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“Everything You Do Means Something”: Why One Woman Switched Careers To Teach Young Children

Since childhood, we've been sold the idea of the “dream job”. Work hard, make good choices and eventually you’ll “make it” and your life will play out like a 2000s rom-com. 
The reality is, the average Australian will have 17 different employers and five careers in their lifetime. Since the pandemic began, six million Australians have considered a role change. But what’s it actually like to switch career lanes? 
Salina Collins, an early childhood teacher in Victoria’s Yarra Ranges, made the ultimate switch when she swapped sales pitches for playgrounds. 
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After managing a sales team in bustling Melbourne, Salina realised that the competitive (and often unhealthy) work environment wasn’t worth it. 
But it wasn’t until she started volunteering at her child’s kindergarten that she considered changing careers. 
“I spent my volunteer time at the kindergarten looking on at the teachers and educators with envy," Collins told Refinery29 Australia.
“Not only did their job teaching young children appear to be immensely rewarding, it looked like enormous fun.”
Over the next decade, Collins would go on to complete a diploma, a Certificate III, and a Bachelor of Education (Early Childhood) at Swinburne University. 

Higher work satisfaction

While Collins felt there was no “big picture” in her previous 15-year career in sales, the altruistic nature of teaching meant that her work satisfaction skyrocketed almost immediately. 
“When teaching, especially in early childhood, everything you do means something. Every action, initiative, and minute of work contributes to a much greater goal,” Collins says.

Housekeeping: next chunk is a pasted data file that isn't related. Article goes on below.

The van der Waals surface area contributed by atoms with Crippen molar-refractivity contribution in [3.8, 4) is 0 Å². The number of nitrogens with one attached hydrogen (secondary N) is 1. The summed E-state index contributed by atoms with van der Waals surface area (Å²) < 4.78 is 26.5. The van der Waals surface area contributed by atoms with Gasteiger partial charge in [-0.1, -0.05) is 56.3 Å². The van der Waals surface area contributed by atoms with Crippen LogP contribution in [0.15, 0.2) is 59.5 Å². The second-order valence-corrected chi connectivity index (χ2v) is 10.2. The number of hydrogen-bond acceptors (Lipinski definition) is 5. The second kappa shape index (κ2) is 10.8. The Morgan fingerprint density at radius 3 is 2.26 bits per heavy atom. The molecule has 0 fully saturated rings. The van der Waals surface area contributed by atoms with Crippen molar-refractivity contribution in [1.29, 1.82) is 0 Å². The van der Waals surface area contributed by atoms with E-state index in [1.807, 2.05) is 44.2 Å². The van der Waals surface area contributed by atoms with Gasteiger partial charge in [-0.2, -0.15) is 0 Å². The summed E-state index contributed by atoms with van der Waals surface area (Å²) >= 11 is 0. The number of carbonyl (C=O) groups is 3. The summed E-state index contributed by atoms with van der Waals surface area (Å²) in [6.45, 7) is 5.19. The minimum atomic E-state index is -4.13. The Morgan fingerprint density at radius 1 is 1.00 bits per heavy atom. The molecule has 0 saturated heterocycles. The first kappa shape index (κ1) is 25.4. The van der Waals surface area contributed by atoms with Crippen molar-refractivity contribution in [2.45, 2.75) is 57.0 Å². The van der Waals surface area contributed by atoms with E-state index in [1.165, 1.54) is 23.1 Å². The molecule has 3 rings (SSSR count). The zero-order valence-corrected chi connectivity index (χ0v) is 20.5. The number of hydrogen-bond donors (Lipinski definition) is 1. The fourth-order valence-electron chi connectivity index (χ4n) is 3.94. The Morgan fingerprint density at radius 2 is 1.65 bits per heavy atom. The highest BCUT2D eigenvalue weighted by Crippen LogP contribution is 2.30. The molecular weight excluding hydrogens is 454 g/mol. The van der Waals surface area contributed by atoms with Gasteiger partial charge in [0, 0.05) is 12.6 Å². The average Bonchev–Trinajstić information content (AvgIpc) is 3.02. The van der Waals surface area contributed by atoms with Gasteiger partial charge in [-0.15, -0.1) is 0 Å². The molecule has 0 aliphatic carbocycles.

Due to the nature of her previous job, Collins shares that her transition to early childhood teaching was a natural one. Add on fewer hours and school holiday periods, and the working mum felt that it was the perfect fit for her growing family. 
“It was never really an option for me to go back to where I was before,” says Collins.

Moulding young minds

One stereotype that Collins is trying to rally against is the notion that early childhood teachers (and educators in general) are glorified babysitters.
“It's so much deeper than that. It’s a job that not only makes me feel as if I’m helping to emotionally, socially and intellectually develop young minds,” says Collins.
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“It has also satisfied my own intellectual curiosity by finding new ways to engage the children in areas like STEM, literacy, physical education, and nutrition.”

It's never too late

While Collins is incredibly passionate about her new role and wishes she’d been in it from the start, she recognises that the skills she learned in her previous corporate career have helped her today, proving that investing in a new career isn’t a waste of time.
“A corporate career teaches you how to build and maintain trusting relationships,’ she says. “You learn how to engage and relate with people and work together towards shared goals."
As for being the clichéd mature-age uni student? Collins relished going back to studying later in life. Having age, life and work experience on your side means the nerves, cliques, and insecurities associated with university fade, forcing you to focus on re-training and embarking on your career change.
While everyone is different, Collins' positive experience in switching from stilettos and sales to smocks and students shows that it's never too late to find new passions.
From speaking with Collins, it's clear that as an early childhood educator, she has never felt more fulfilled and only has a richer career and life as a result, suggesting that even with society's expectations of a linear career, it's never too late to change it if you're unhappy, or simply need something new.
For information about becoming an early childhood teacher in Victoria, and the financial support available, visit Early Childhood Teaching: make a difference.
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